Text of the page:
Het Prentenboek is an extensive reference for adults on the footprints of mammals, birds, amphibians, reptiles and invertebrates found in northwest Europe. In the 452-page book, the prints of more than 100 species are treated with more than 700 photographs and over 350 drawings.
Het Prentenboek was created by René Nauta and Aaldrik Pot. They have been working on it for more than three years, but actually it has more than forty years of experience in the search for prints and traces.

Het Prentenboek - No Trace Book recommendations
Het Prentenboek is an extensive reference for adults on the footprints of mammals, birds, amphibians, reptiles and invertebrates found in northwest Europe. In the 452-page book, the prints of more than 100 species are treated with more than 700 photographs and over 350 drawings. Het Prentenboek was created by René Nauta and Aaldrik Pot. They have been working on it for more than three years, but actually it has more than forty years of experience…

HP’s design
We begin with a general introduction to Chapter 1.
How have the different feet all developed, what are you looking for prints, how do you look at a found print? What is a ‘metatarsal cushion’ and what is ‘negative space’? All this kind of explanation and knowledge is in Chapter 2.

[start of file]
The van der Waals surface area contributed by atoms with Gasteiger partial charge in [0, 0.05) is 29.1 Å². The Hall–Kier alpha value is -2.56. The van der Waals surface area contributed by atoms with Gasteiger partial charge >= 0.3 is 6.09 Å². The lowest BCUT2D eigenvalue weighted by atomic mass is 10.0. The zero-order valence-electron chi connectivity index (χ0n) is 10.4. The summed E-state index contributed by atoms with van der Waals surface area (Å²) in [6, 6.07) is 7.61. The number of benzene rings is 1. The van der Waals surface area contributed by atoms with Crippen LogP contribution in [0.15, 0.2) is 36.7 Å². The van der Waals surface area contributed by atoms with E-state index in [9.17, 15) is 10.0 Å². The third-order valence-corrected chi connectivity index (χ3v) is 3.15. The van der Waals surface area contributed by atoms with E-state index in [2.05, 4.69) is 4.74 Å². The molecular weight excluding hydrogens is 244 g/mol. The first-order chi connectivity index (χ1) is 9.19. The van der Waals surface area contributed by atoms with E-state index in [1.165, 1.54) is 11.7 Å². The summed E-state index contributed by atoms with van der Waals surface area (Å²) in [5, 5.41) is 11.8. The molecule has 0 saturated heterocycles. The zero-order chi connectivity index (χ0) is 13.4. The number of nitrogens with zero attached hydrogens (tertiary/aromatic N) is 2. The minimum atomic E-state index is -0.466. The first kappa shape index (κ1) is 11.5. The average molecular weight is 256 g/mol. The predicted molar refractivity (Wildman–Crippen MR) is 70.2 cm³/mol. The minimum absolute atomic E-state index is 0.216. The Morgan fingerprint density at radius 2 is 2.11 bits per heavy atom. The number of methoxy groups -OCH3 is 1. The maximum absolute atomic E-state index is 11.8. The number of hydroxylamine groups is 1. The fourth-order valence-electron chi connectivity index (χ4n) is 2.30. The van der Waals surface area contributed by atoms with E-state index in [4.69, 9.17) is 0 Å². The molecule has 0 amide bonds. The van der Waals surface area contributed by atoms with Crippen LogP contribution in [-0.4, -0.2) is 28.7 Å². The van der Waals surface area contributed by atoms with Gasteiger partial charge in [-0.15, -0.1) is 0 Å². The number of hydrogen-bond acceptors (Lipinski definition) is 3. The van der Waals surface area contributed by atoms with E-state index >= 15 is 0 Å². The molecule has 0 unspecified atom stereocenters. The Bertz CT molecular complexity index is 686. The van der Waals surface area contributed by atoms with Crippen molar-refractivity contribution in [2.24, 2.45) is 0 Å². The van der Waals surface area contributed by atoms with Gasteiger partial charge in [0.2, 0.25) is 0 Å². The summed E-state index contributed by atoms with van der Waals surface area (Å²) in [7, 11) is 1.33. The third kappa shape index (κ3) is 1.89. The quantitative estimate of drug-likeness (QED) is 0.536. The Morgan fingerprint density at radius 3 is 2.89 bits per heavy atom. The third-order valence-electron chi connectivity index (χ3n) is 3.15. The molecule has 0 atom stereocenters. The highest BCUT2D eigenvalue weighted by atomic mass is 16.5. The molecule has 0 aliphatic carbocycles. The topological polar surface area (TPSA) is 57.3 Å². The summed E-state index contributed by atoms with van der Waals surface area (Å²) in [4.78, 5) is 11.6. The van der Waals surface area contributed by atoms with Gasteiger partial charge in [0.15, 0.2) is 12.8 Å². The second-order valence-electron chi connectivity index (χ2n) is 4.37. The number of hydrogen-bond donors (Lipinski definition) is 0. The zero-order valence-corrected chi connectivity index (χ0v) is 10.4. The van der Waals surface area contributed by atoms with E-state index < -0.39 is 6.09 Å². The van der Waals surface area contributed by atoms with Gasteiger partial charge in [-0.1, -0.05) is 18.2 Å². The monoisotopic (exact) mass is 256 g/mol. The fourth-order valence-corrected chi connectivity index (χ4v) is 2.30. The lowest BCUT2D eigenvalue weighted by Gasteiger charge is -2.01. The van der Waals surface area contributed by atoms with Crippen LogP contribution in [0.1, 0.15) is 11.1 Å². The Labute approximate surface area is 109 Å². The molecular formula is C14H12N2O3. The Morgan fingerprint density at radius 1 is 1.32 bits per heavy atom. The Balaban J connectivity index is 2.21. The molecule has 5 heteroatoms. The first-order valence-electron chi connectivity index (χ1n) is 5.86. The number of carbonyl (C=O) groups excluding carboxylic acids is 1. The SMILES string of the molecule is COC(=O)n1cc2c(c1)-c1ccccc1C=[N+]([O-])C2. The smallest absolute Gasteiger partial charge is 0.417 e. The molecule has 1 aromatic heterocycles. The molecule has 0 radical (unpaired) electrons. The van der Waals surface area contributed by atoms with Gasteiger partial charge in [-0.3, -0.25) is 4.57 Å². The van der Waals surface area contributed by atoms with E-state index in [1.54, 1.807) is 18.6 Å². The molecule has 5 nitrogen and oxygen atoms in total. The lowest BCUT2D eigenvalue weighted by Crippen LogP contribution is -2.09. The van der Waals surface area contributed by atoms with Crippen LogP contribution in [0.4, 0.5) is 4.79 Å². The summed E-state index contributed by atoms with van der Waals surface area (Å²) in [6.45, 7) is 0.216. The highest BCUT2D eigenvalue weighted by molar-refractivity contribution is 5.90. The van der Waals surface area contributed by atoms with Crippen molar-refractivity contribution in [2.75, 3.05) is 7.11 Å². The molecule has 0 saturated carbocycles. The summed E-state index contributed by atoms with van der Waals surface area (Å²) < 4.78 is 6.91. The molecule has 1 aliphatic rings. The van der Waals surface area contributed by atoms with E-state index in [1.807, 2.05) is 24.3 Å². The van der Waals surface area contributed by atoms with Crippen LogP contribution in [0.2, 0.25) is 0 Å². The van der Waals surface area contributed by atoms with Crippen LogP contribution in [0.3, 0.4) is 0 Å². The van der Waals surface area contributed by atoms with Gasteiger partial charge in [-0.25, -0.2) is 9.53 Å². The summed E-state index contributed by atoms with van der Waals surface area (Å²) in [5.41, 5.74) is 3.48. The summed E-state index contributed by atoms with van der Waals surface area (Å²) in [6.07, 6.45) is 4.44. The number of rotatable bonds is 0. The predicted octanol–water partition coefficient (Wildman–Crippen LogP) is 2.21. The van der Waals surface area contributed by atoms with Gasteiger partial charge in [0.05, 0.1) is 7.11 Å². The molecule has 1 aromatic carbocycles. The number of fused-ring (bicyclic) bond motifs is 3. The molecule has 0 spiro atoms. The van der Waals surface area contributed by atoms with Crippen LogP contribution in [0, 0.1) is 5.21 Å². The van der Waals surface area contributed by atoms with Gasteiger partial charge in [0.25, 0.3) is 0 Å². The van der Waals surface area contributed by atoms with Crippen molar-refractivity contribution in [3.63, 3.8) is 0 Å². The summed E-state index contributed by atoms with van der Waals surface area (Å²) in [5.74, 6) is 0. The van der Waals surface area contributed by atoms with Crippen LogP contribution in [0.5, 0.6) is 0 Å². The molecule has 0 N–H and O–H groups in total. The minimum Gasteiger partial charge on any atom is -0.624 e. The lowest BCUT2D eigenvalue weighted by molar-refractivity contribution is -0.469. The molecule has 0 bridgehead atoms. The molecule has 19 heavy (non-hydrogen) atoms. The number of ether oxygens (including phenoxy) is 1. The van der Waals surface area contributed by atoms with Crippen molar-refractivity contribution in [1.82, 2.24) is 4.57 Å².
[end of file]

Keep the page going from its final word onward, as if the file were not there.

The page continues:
Chapter 3 is the core of HP, in which we show the prints of mammals, birds, reptiles/amphibians and invertebrates.

In chapter 4, we explain the ways of walking; step, trot, jump gallop, gallop, jump and hop.

Chapter 5 deals with materials and resources; how do you take good photos and drawings? In what ways can you collect prints even more, such as soot plates, plaster and ink prints, spore beds, etc.

In chapter 6 we look at applications in the field, how are prints to be used for research and monitoring? We briefly go into ‘trailing’; following a fresh trail.

In chapter 7 we will go into education and give all kinds of tips.
In the final chapters include a photo account, literature list, links, etc.

Chapter 3 is, as i said, the core of the book. The prints of mammals are treated most extensively with approximately four pages for each species (about 40 in total). In addition to a description of the species, the characteristics of the front and the hind quarters are discussed. Then there is a series of six pictures of ‘prints from the field’, on different surfaces. Finally, there is a comparison page between species whose prints are very similar.
The footprints of a large number of bird species or bird groups are also extensively covered. Of the amphibians, reptiles and invertebrates, the most common prints and walking tracks are treated. And here, too, attention is always paid to the confusion and differences between the different species.